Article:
Energy policy needs clarity and consistency if we’re to create a truly sustainable future

As Arnie said, people can’t have their meat and eat it – what we consume does have a direct impact on the environment. Likewise, we can’t demand energy, without thinking about the environmental consequences – or indeed the implications for our energy infrastructure. But as the UK Government’s energy policy remains as difficult to pinpoint as The Terminator’s accent itself, where does that leave the sustainability agenda?

As we approach the end of 2015 and the twenty-first session of the UN Conference of Parties (COP21) in Paris came to a close, it’s clear that all participants had some tough resolutions to make.

One such commitment – an overarching theme throughout – is recognising that sustainability cannot exist in isolation and that public policy plays an important role in creating sustainable energy infrastructure – both in terms of articulating coherent strategies and creating clear vehicles for finance.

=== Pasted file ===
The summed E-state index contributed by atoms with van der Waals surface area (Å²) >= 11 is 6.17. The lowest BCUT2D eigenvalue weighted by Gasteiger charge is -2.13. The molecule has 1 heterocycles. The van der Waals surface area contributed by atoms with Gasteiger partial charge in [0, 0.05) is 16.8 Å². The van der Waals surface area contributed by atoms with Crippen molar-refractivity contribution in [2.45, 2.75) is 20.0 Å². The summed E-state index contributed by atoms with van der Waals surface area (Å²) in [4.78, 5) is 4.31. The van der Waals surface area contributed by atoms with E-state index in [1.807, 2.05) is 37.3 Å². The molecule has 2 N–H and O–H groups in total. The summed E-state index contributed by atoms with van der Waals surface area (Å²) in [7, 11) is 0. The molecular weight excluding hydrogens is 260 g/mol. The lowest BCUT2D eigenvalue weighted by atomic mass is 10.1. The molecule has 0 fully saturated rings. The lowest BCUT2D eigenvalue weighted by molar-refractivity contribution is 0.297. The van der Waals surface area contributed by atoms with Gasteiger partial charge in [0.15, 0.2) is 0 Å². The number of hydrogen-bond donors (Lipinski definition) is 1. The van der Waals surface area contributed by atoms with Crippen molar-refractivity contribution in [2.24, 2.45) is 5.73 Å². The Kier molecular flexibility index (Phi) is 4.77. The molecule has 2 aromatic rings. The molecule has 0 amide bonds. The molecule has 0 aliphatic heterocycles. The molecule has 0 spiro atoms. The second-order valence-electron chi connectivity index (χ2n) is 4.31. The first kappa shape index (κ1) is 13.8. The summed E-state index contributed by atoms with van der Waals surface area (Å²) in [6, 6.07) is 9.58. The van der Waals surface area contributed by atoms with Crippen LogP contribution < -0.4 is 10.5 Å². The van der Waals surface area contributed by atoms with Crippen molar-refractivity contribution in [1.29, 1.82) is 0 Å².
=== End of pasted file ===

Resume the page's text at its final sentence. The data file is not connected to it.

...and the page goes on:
Not only does public policy help to increase public awareness and understanding but it also sets out the regulatory and institutional frameworks that influence developers, investors and consumers. As such public policy is a key determining factor in the development of new energy infrastructure and our capacity to reduce carbon emissions.

In the wake of recent government announcements on the closure of coal-power stations and the decision to cut financial support for renewables and CCS, we’re reminded of the importance of having a clear, succinct strategy, backed-up by robust mechanisms for finance – and the risk that the alternative poses.

What’s evident from the resulting political backlash and loss of faith from UK businesses is that we are in urgent need of such a defined approach, and as the COP21 highlighted, we’re at real risk of being left behind. Business and consumers are left wondering where our energy is going to come from as the media warns that the lights may have to go out. Clearly, neither a dash for gas or a green rush is the answer but balance and diversity are key.

So the question that remains is this; as we look ahead and plan for a more sustainable, low-carbon future, how can we take “action today” and what more can be done to ensure public policy facilitates this? Let’s hope the policymakers have the answer.

Freyja Moorhead headshot

Freyja Moorhead, account manager

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